Doudna was introduced by Sean Eddy, the Elmore C. Patterson Professor of Molecular and Cellular Biology and of applied mathematics. Eddy said that the discovery grew out of basic scientific curiosity about a pattern seen in the DNA of bacteria, which would turn out to be CRISPR.

The story starts “from microbes and molecules. It starts with pure curiosity about an odd pattern that was seen in the DNA of some bacteria, and it has led to one of the most powerful breakthroughs in modern genetics,” Eddy said, “a technology called CRISPR, which has given us the ability to edit the DNA of pretty much any organism with unprecedented ease.”

Doudna, Eddy said, has taken a lead role not just in the science behind CRISPR, but also in the ethical discussion that has ensued. Though ethicists have long debated whether and how much scientists should be able to alter naturally occurring genomes, that discussion has taken on added urgency with the availability of a technology that makes it relatively easy to do so.

Doudna discussed several areas where she thought CRISPR would be useful, including basic scientific discovery, health care, therapeutics, agriculture, and diagnostics. Scientists are using CRISPR to explore the cognitive differences between humans and their closest relatives, Neanderthals, Doudna said. Using CRISPR, the scientists are inserting Neanderthal DNA sequences thought to be linked to cognitive ability into human stem cells, which are then directed down the developmental path that leads to nerve cells and grown into 3-D “organoids” of brain tissue. Those Neanderthal brain organoids are then compared with human ones.

“This is the type of experiment that would have been virtually impossible to do in the past. We didn’t have a technology for making precise alterations to the genome,” Doudna said.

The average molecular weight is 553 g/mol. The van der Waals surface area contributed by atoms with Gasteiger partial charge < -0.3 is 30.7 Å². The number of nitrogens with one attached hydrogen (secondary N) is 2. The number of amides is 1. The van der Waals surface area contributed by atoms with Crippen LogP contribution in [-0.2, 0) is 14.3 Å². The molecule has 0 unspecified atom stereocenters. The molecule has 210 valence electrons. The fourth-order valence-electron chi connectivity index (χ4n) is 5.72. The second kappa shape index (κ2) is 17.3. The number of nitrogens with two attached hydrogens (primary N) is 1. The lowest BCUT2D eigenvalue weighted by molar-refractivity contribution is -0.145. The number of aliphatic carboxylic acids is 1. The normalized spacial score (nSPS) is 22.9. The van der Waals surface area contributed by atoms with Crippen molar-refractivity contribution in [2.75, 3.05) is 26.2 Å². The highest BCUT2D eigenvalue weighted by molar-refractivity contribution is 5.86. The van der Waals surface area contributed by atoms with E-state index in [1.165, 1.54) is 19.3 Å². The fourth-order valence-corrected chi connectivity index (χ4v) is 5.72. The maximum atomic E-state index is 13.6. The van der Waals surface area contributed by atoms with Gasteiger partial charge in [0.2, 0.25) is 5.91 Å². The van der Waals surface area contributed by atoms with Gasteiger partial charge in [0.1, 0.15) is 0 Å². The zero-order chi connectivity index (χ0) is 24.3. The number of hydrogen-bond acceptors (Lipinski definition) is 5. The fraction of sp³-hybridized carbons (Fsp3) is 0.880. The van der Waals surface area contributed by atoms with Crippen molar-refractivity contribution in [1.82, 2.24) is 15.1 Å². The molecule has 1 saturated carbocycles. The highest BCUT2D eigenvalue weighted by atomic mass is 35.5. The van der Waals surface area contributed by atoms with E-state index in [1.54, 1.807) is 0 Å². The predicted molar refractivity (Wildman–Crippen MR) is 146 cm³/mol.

CRISPR could help people awaiting organ transplants by making animal organs more humanlike or less likely to be rejected by human hosts, Doudna said. It is being used to explore ways to cure human diseases, like Huntington’s, that have genetic causes, and it can also be used to create diagnostics.

In agriculture, Doudna said, scientists can change the genomes of crop plants far more precisely using CRISPR than they can with selective breeding. Changes could make crops more robust in adverse conditions, pest-resistant, and able to bear more fruit.

Some changes, like those to differentiated tissue cells known as somatic cells, will only affect the organism in which they are made, while those made to cells important to reproduction, called “germline editing,” will be passed on to future generations.

With the ability to easily change the genome of an organism, including a human being, Doudna said it is important that ethical discussions keep pace with technology.

Doudna has already convened a meeting about germline editing that led to a report by the National Academy of Sciences. She said that although she is seen as having a lead role, she is approaching the exploration of CRISPR’s ethical implications as if she were a student. Doudna said she’s a relative novice in the field, while others have made the study of ethics their life’s work. Though CRISPR may present novel challenges, there may be things that can be learned from past ethical discussions around issues like DNA sequencing, nuclear technology, and cloning.

“Fortunately, there’s a lot of framework that’s in place for thinking this through, but it’s going to be a moving target, because the technology is continuing to evolve,” Doudna said. “There’s no easy answer.”